face=3D"Arial CYR" size=3D2>the project. An existing FOUNDATION=20
    &quot;Archive&quot; feature does </FONT><BR><FONT face=3D"Arial CYR" =

    size=3D2>not solve the problem - it just PKZIPs everything, without =
any</FONT>=20
    <BR><FONT face=3D"Arial CYR" size=3D2>attempt of =
minimization.</FONT> </P>
    <P><FONT face=3D"Arial CYR" size=3D2>My question is:</FONT> </P>
    <P><FONT face=3D"Arial CYR" size=3D2>&nbsp; Which file extensions =
must be=20
    remembered when archiving Foundation project?</FONT> </P>
    <P><FONT face=3D"Arial CYR" size=3D2>Thanks in advance for any =
Foundation=20
    experience,</FONT> </P>
    <P><FONT face=3D"Arial CYR" size=3D2>&nbsp; Alex Sherstuk</FONT> =
<BR><FONT=20
    face=3D"Arial CYR" size=3D2>&nbsp;&nbsp;&nbsp; =
sherstuk@amsd.com</FONT>=20
</P></BLOCKQUOTE></BODY></HTML>

------=_NextPart_000_000F_01BD9472.AF629CE0--

Article: 10684
Subject: Re: Atmel AT40K
From: "J.Simmons" <jef@odetics.com>
Date: Wed, 10 Jun 1998 13:25:47 -0700
Links: << >>  << T >>  << A >>
the atmel fpga looks like a hybrid of Altera10K and Xilinx4K stuff.

The arch. looks good.  Haven't eval'd the s/w.  I'll wait and see until
'others' are using it since I was beta for brand X once and I am not going
through that again!


Marcus Lankenau wrote in message <3577a520.4119014@news.nordkom.de>...
>
>
>
>How dows the new Atmel AT40K compare to Xilinx XC4000 in price and
>function?
>
>
>
>
>Marcus Lankenau


Article: 10685
Subject: Re: Xilinx Foundation
From: "J.Simmons" <jef@odetics.com>
Date: Wed, 10 Jun 1998 13:27:52 -0700
Links: << >>  << T >>  << A >>
Try calling the hotline, they might be able to help
1-800-255-7778


s.timm wrote in message <35748A7B.879D5656@fh-westkueste.de>...
>I have a problem with Foundation 1.4 from Xilinx.
>
>I cant start the program. Every time messages of errors ocour if I try
>to start the program. The messages are different; missing device;
>PCM.EXE not found; differnt types of DLL  have errors; ...
>My System is a Pentium 133; 64 MB RAM; HDD1 with 2GB and HDD2 with 12 GB
>(exlusive for the cad-system)
>The OS is WIN95B.
>
>I have insall the OS and the software more times and it dosent help.
>
>
>Has anyone a idea ?
>
>S. Timm
>


Article: 10686
Subject: Re: How about Lattice ispLSI?
From: r.kellenbach@NO_SPAM_multiweb.nl (Rene Kellenbach)
Date: Wed, 10 Jun 1998 21:46:29 GMT
Links: << >>  << T >>  << A >>
Ilpo Hamunen <ilpo@dna.fi> wrote:

>The current version of the downloadable Starter SW supports
>all the 1000-, 1000E-, 2000-, 2000V- and GAL-devices.

>Take a look at http://www.latticesemi.com/ftp/synario.html

I know, I already have the free Starter CD.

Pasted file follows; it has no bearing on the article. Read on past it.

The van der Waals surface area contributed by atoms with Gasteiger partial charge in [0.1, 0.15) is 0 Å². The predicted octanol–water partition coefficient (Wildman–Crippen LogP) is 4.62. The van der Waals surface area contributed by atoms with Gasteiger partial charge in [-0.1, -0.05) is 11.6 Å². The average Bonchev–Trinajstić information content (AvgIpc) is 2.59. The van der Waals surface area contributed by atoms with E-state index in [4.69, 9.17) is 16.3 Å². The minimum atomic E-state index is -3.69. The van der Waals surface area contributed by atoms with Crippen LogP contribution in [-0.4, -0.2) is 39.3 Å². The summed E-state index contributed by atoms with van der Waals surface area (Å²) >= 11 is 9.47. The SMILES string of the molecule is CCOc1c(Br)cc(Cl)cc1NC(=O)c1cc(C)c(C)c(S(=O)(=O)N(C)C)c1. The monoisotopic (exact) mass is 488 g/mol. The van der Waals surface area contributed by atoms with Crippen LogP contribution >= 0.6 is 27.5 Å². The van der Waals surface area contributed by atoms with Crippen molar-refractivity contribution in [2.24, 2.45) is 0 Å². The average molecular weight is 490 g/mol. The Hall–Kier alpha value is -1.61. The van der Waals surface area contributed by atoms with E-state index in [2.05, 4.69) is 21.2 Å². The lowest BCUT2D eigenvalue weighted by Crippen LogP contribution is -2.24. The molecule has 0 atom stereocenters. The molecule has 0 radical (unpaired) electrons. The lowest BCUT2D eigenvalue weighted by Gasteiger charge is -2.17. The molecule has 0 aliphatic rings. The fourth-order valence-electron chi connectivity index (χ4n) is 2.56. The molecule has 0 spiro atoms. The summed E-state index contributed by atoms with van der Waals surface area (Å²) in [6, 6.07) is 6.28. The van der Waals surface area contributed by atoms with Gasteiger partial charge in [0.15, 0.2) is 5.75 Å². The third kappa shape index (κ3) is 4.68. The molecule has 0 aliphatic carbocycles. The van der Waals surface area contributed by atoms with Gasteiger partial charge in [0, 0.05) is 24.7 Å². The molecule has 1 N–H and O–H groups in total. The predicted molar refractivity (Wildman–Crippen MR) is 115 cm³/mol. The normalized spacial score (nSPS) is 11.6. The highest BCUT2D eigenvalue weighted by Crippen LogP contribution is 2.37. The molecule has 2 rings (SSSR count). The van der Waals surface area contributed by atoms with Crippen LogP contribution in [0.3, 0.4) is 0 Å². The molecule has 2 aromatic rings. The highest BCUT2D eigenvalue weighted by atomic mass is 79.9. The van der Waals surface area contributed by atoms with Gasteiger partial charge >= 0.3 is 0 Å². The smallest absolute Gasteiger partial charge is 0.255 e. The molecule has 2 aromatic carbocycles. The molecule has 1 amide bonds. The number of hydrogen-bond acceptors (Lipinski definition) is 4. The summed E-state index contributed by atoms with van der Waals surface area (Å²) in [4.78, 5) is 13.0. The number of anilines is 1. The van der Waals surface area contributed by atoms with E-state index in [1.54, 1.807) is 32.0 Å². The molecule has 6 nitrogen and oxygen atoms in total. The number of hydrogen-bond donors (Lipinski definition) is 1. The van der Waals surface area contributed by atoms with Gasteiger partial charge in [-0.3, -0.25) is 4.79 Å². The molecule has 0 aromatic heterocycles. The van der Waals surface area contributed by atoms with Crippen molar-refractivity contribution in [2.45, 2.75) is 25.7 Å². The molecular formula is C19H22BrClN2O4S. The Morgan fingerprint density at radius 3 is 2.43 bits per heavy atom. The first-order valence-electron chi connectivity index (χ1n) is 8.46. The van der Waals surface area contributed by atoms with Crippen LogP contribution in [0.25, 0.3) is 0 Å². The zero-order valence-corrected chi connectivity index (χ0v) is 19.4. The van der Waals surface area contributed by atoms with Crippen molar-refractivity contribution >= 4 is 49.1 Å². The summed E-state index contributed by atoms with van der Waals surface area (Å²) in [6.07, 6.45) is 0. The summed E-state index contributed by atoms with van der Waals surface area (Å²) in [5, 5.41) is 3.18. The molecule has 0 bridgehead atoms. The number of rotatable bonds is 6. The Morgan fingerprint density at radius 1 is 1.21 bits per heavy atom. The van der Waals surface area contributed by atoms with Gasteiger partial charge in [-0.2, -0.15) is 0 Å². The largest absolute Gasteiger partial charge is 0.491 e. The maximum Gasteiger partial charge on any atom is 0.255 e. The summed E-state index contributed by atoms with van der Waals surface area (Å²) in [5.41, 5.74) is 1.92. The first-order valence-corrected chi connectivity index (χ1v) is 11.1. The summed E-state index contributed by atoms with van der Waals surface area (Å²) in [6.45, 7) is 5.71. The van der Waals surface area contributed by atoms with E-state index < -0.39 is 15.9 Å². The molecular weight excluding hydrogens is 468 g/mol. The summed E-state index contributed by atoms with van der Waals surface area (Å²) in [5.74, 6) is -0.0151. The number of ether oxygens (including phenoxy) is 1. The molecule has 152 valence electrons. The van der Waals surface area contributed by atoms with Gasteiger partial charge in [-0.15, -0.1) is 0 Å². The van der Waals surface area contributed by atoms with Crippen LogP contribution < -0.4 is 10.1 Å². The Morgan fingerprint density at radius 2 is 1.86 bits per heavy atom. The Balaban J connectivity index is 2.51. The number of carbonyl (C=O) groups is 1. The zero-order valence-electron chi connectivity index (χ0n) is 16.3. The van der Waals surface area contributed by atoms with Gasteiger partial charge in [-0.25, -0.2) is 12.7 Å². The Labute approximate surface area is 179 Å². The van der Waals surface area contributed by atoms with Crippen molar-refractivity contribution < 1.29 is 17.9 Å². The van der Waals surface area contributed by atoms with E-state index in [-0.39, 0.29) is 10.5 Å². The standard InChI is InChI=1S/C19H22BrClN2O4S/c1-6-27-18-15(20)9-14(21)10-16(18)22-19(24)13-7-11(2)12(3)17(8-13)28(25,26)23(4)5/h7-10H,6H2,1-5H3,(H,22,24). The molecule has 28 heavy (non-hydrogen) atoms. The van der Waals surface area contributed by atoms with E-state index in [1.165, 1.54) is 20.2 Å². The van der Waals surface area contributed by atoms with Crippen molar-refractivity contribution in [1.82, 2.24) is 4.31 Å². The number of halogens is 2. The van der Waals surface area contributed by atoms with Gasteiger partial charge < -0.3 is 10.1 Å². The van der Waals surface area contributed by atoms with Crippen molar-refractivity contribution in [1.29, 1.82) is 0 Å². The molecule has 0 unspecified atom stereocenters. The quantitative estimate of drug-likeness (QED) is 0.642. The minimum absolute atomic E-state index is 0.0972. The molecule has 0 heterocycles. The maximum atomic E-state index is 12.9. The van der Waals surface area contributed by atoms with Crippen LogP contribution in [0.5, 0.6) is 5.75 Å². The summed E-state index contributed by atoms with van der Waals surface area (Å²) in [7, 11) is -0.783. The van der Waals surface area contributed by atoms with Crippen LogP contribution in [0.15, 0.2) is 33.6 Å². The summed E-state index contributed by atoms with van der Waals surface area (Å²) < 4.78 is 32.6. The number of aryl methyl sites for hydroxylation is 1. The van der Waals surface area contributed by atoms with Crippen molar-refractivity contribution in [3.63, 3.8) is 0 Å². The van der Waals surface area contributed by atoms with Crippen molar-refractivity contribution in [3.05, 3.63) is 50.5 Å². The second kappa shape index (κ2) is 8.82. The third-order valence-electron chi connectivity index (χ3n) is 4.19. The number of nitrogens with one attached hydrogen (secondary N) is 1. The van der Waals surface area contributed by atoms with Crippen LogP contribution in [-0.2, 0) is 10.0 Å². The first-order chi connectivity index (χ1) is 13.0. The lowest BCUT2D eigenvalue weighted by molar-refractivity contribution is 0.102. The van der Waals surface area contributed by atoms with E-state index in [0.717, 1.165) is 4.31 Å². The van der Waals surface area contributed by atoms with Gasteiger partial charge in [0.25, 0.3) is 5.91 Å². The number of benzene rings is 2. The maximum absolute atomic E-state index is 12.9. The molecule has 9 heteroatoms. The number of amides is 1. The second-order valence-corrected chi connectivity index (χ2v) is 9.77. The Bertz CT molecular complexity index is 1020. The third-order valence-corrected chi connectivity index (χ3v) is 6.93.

Thanks, IIpo.

Rene

Article: 10687
Subject: Re: BREAKTHROUGH ASIC PRODUCT---Beta customers needed
From: "kash johal" <kash@ix.netcom.com>
Date: 10 Jun 1998 22:52:43 GMT
Links: << >>  << T >>  << A >>
Peter,

I think you are mistaken about other vendors offering this
price/performance.

Our smallest device is approx 50K useable gates, so we can mux in several
customer codes in the 5K used gate range. Our technology is 0.35 micron
Drawn with 100 ps gate delays.

In a Pq44 package our volume prices would be:

1k	$5.00
5K	$3.50
10K	$2.75
50K	$2.30
100K 	$2.00
1M+	$1.50

Customers can get to the 50K price for exanple with 10 designs averaging 5K
pcs.

Also remember the devices do not require external memory configuration,
will run at 200-300Mhz, and are true ASIC gate counts.

Welcome your thoughts and comments,

Regards,

Kash

Peter <z80@ds1.com> wrote in article
<3581436f.39407184@news.netcomuk.co.uk>...
> Lots of people offer this. It is the unit cost that makes or breaks
> this. What would be the cost of a 5k gate device, in a QFP-44, 1k and
> 5k pieces? From a Xilinx XNF netlist, and with production test vectors
> supplied in a text format?
> 
> Peter.
> 
> Return address is invalid to help stop junk mail.
> E-mail replies to zX80@digiYserve.com but
> remove the X and the Y.
> 
Article: 10688
Subject: Re: XC4000: post routing "customization"
From: Rickman <spamgoeshere2@yahoo.com>
Date: Wed, 10 Jun 1998 19:36:46 -0400
Links: << >>  << T >>  << A >>
Thomas Sailer wrote:
> 
> I want to be able to "customize" a circuit just before downloading
> the configuration into a Xilinx XC4000 device.
> 
> Since the configuration bit stream is not documented by Xilinx,
> the only feasible option to do so (short of reverse engineering
> the format :-)) seems to be using ROM (16X1) elements in the circuit
> to encode the different "runtime options".
> 
> If one uses more than one such ROM16X1, the problem arises how to find
> out which ROM got placed into which CLB function generator.
> Another problem is that the routing tool permutes the ROM address
> pins at its discretion, which means that the bit locations listed
> in the .LL file must be shuffled accordingly.
> 
> The way I did this so far was attaching a BLKNM attribute to every ROM